I don’t know the solution to this conflict. I do, however know this: Arab-Jewish love may be the only thing with the hope to effect change.
I am an Iraqi-Israeli-American Jewish woman. I will not capitulate to xenophobes.
For many people, the idea of a Jewish DJ being named a featured artist at venues like the Arab Film Festival or the Arab American National Museum would be a head-scratcher. For global electronica DJ Cheb i Sabbah, however, it’s standard fare.
Following 9/11, Tim Barsky felt the world was upside down — not just because of global affairs, but also because of events closer to home. First, Barsky’s next-door neighbor was gunned down in a drive-by shooting as Barsky was sitting on his own front porch. Shortly afterward, in a succession of events, another neighbor was shot to death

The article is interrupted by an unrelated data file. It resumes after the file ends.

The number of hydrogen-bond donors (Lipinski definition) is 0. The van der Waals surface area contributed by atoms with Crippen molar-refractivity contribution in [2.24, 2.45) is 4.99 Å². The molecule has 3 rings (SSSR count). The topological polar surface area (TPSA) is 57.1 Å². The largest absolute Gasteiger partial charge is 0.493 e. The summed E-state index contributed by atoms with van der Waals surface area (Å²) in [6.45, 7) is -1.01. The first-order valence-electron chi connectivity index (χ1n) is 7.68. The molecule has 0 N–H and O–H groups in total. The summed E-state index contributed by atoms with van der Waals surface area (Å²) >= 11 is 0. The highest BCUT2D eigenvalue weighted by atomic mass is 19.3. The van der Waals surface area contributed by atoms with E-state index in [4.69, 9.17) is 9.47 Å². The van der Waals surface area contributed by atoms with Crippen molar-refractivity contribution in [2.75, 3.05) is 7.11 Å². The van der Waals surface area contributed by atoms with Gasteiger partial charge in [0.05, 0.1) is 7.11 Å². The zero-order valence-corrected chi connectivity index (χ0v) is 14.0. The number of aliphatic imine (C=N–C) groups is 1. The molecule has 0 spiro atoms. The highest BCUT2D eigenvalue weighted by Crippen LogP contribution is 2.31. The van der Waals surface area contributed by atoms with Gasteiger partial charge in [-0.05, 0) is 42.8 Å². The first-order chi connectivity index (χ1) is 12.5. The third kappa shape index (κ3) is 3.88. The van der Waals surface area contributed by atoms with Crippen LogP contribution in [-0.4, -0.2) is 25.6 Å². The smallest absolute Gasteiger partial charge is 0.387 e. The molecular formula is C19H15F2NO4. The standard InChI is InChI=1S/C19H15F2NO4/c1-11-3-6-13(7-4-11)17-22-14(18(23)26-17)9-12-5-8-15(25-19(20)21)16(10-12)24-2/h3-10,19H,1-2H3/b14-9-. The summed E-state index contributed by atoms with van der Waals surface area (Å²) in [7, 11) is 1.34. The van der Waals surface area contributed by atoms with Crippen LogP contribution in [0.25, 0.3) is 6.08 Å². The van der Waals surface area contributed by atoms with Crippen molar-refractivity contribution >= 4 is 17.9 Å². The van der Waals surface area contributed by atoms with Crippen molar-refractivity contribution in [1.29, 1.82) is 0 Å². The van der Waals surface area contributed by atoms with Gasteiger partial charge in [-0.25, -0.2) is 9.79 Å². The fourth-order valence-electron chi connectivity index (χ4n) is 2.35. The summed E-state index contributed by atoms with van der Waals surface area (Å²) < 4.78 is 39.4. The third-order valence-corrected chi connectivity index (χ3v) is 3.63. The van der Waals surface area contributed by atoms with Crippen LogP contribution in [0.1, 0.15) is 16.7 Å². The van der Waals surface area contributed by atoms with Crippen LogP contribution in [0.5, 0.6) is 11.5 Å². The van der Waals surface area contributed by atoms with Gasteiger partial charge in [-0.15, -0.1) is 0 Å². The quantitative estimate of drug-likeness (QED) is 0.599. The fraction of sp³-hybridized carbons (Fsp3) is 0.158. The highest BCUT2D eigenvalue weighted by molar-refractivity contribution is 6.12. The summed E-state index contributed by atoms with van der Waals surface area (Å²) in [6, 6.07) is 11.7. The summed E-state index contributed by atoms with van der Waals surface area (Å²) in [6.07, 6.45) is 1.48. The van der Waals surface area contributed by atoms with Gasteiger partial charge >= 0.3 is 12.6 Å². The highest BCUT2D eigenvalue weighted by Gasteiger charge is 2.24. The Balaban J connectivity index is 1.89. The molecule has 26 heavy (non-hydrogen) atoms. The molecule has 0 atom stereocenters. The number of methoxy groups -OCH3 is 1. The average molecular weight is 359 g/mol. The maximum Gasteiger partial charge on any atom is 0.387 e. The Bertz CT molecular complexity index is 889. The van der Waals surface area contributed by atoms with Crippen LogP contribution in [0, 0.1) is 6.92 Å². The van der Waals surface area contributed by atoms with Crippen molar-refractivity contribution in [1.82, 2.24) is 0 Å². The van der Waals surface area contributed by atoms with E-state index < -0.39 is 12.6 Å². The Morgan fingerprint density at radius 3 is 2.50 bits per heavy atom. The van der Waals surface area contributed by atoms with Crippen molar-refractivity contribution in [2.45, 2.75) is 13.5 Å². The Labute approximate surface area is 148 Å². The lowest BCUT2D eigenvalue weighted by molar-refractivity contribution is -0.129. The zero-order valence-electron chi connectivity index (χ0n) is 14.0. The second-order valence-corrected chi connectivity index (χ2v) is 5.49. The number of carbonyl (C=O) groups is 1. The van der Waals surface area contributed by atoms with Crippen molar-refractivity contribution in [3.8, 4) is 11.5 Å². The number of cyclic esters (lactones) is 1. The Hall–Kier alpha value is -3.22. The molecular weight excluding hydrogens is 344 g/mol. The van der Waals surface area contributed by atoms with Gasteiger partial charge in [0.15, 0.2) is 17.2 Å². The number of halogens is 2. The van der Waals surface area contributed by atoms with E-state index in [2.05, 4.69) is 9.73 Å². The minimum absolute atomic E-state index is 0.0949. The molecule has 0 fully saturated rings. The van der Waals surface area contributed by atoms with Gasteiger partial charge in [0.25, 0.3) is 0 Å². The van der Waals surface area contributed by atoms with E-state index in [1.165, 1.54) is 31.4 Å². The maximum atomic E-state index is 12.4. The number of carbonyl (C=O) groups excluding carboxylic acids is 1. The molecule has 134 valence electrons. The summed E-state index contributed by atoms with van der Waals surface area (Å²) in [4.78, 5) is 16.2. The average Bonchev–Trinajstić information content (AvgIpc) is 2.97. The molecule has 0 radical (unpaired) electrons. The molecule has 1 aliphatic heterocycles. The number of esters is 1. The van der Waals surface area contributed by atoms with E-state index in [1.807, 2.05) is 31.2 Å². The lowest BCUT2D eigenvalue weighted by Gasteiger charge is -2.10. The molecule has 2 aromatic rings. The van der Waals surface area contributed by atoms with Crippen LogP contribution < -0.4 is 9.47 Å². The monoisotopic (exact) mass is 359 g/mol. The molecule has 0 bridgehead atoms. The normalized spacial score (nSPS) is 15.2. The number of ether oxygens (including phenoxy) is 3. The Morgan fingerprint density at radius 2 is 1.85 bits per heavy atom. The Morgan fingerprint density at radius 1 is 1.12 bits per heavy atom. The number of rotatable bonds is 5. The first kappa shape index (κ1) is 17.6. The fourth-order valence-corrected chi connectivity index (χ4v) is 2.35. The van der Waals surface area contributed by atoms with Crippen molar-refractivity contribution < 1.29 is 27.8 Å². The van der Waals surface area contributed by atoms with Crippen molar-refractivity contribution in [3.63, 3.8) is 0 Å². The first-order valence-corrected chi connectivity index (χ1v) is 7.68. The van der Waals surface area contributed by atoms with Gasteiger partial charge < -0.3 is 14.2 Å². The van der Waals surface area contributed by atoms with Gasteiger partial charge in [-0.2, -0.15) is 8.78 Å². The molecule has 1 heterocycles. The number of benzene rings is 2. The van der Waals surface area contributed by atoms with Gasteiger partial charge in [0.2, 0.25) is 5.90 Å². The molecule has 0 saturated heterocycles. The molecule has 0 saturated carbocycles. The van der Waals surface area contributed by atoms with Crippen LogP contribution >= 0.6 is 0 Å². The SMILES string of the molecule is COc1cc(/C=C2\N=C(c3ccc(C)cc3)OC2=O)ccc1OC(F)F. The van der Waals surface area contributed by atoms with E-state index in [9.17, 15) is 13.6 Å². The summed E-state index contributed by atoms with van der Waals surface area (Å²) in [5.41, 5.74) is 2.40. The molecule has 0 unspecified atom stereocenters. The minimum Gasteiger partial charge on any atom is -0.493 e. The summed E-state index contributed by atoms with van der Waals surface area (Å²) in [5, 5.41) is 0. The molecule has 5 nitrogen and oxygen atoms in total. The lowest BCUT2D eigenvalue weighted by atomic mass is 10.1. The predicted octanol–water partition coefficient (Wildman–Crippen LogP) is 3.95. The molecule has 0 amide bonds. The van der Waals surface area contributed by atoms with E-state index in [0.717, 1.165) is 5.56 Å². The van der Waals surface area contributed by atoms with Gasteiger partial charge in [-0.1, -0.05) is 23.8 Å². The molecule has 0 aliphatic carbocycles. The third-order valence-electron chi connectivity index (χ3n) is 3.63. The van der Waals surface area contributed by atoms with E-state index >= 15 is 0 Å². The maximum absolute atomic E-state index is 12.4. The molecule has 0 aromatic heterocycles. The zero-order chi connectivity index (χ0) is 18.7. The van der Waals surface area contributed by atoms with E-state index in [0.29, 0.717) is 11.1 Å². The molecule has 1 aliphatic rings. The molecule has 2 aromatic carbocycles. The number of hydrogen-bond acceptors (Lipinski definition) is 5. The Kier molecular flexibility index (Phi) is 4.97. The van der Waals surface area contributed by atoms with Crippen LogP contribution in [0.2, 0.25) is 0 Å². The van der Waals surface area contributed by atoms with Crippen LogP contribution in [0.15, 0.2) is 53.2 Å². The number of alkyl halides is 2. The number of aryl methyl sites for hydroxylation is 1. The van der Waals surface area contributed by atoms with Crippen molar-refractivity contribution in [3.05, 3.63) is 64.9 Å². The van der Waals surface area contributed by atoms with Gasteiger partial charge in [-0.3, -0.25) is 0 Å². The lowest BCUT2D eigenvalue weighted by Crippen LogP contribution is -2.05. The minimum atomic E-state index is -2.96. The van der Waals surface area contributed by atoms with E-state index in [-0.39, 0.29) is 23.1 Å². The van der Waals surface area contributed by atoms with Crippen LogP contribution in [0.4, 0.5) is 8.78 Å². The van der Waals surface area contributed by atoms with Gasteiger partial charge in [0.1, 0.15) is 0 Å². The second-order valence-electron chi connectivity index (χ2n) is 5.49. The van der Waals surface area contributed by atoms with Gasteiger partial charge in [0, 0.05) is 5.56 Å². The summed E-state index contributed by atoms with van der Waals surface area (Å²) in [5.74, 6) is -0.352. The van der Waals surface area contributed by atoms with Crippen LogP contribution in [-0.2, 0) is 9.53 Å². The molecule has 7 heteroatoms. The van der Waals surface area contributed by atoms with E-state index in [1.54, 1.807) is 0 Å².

Sarit Hadad is focused on the wide screen in front of her, looking intently at the final production of her music video for “Rak Ata” (“Only You”). She has just returned from Romania, where the fast-paced, high-drama clip was shot. “This is MTV material,” declares one of her staff at the conclusion of the
Weeks after a friend was nearly shot boarding a plane to Israel from Los Angeles last July, days after a suicide bomber blew up scores of students at the Hebrew University cafeteria in Jerusalem, amidst a wave of terrorist attacks across the Jewish state and with Israel and Iraq on the brink of war, I left my quiet, tree-lined street